Are You Teaching Students How to Change the World?

Despite most people’s wish for a calmer 2021 to catch up from pandemic-driven changes of 2020, January’s events showed this as unlikely. Wallstreetbets’ stock manipulation using game theory principles and the insurrection in our capital over the election may have seemed surreal as we watched them unfold in the media, but these events are as real as it gets. Instead of looking back hoping to teach in ways we taught pre-pandemic, I can’t think of a better time to academically jump into the fray and teach our students to change the world.

“What knowledge is of most worth?” is one of the four enduring questions of curriculum theory (Spencer, 1884; Tyler, 1950). Our democratic society leans on higher education to define this. Choose any large-scale event from the past 12 months, and successes and failures of how we prepare–or do not prepare–students emerge. To teach to change the world, first ask yourself if you are using your expertise to select and pass on the knowledge you feel is of most worth in your courses? To be thought leaders, and to lead students to discover within themselves a burning intellectual curiosity and stamina–along with how to effectively voice their ideas?

Curriculum making is of great importance, since curriculum reflects the values and beliefs of those who create it, impacting all those who use it.

(Friere, 1990, as quoted in Seiki, S., 2016, p. 12)

Second, reflect on our curriculum choices. Do our choices promote ideas we do NOT believe in by our silence on certain areas, such as racism (Janak, 2020)? For example, Kogen reported “more than half of Americans 18 to 29 years old…didn’t know the meaning of the word ‘anti-Semitism” in a recent Inside Higher Ed post. In Toward a Curriculum of Meaning in a Time of Fear, Woyshner (2016, p. 1) describes a climate including “Black men dying at the hands of police officers” and continues on to analyze the lack of curriculum sharing Black women’s stories.

Technology can exacerbate effects of a hidden or null curriculum, and Kimmons’ 2020 analysis of 7708 article titles and their abstracts show keywords addressing social issues to be largely missing in the last five years of educational technology research. Searching our own Engaged! posts shows similar results–something I will address in future posts.

Ordinary people can and do change the world every day.

Pipher, M., 2007, p. 27

Third, are you teaching students connections between your discipline and current events, helping them learn to ask questions about the way things are? It is often quicker and easier to use pre-made content and assessments from publishers. One small but powerful change you can make is adding two additional questions (synchronously or asynchronously) to any existing content.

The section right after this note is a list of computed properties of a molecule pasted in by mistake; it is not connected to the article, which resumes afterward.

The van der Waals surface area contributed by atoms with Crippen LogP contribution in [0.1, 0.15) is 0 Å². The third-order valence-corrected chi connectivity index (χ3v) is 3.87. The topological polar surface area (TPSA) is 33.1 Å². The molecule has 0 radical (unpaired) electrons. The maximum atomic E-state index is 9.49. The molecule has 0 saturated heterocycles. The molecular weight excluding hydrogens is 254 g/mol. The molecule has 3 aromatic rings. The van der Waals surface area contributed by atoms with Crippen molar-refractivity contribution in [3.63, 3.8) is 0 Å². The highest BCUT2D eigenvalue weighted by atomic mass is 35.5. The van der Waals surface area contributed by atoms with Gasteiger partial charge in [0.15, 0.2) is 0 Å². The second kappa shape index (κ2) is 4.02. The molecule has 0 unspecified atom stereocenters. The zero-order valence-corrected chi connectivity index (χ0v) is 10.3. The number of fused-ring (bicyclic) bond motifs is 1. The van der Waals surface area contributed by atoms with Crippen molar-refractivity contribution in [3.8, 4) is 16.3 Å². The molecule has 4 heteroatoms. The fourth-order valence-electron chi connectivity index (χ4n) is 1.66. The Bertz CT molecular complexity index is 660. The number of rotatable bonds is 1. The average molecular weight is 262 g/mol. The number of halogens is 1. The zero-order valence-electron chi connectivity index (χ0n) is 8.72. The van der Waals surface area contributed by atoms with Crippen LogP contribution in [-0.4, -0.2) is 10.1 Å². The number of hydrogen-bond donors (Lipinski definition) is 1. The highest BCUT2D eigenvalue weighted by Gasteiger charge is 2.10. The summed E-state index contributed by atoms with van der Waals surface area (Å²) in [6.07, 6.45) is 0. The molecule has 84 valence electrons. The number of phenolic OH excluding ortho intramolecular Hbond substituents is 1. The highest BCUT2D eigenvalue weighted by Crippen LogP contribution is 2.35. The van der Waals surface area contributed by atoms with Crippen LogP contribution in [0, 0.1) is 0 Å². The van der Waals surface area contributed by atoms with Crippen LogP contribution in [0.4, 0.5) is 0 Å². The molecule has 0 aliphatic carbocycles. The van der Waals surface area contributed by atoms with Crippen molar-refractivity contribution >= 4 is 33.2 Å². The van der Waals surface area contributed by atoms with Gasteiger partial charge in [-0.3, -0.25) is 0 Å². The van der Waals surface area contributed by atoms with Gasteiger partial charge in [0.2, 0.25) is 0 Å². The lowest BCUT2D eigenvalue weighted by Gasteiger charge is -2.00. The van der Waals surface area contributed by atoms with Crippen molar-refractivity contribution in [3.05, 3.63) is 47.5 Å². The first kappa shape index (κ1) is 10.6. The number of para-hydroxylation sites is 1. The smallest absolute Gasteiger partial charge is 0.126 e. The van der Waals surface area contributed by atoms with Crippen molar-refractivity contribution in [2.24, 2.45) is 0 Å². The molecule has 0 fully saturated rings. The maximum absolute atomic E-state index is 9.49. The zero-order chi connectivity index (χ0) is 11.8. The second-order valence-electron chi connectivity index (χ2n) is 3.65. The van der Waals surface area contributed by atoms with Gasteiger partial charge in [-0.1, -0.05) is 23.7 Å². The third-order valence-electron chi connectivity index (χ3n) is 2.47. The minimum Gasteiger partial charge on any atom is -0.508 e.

Are there areas this chapter/reading/quiz did not address, such as the perspective of ____? Where in current events can you see examples of how the ideas in this text influence people’s choices or actions?

Do your courses help students find and develop their unique voice?

An example of a 22-year-old speaking words to inspire a nation is Amanda Gorman’s recent inauguration poem, The Hill We Climb. “Somehow we have weathered and witnessed a nation that isn’t broken but simply unfinished,” Gorman wrote. I believe those of us in higher education (and all education) have a distinct role and responsibility in crafting that future–if we stop hoping for the way things were and start teaching our students how to change the world.

In the ensuing weeks I will be posting on specific teaching strategies related to increasing student engagement, creating authentic learning activities using current events, and promoting critical thinking in online contexts. You may also find information of value in last week’s eLearning professional development about teaching controversial topics (slides linked here)(full recording linked here).


Gorman, A. (2021). The hill we climb: An inaugural poem for the country. Penguin Random House.

Kogen, S., (2021). Anti-Semitism is a major problem on campuses, and students must be educated about it. Retrieved February 3, 2021, from

Janak, E. (2020). What do you mean it’s not there? Doing null history. The American Archivist, 83(1), 57–76.

Kimmons, R. (2020). Current trends (and missing links) in educational Technology Research and Practice. TechTrends, 64(6), 803–809.

Pipher, M. B. (2007). Writing to change the world. New York: Riverhead Books.

Seiki, S. (2016). Transformative curriculum making: A teacher educator’s counterstory. Curriculum and Teaching Dialogue, 18(1 & 2), 11–24.

Spencer, H. (1884). What knowledge is of most worth. United States: J.B. Alden. Digitized:

Tyler, R. W., (1949). Basic principles of curriculum and instruction. Chicago: University of Chicago Press.

Woyshner, C., (2016). Living in interesting times: Toward a curriculum of meaning in a time of fear, Curriculum and Teaching Dialogue, 18(1 & 2). Retrieved February 3, 2021, from

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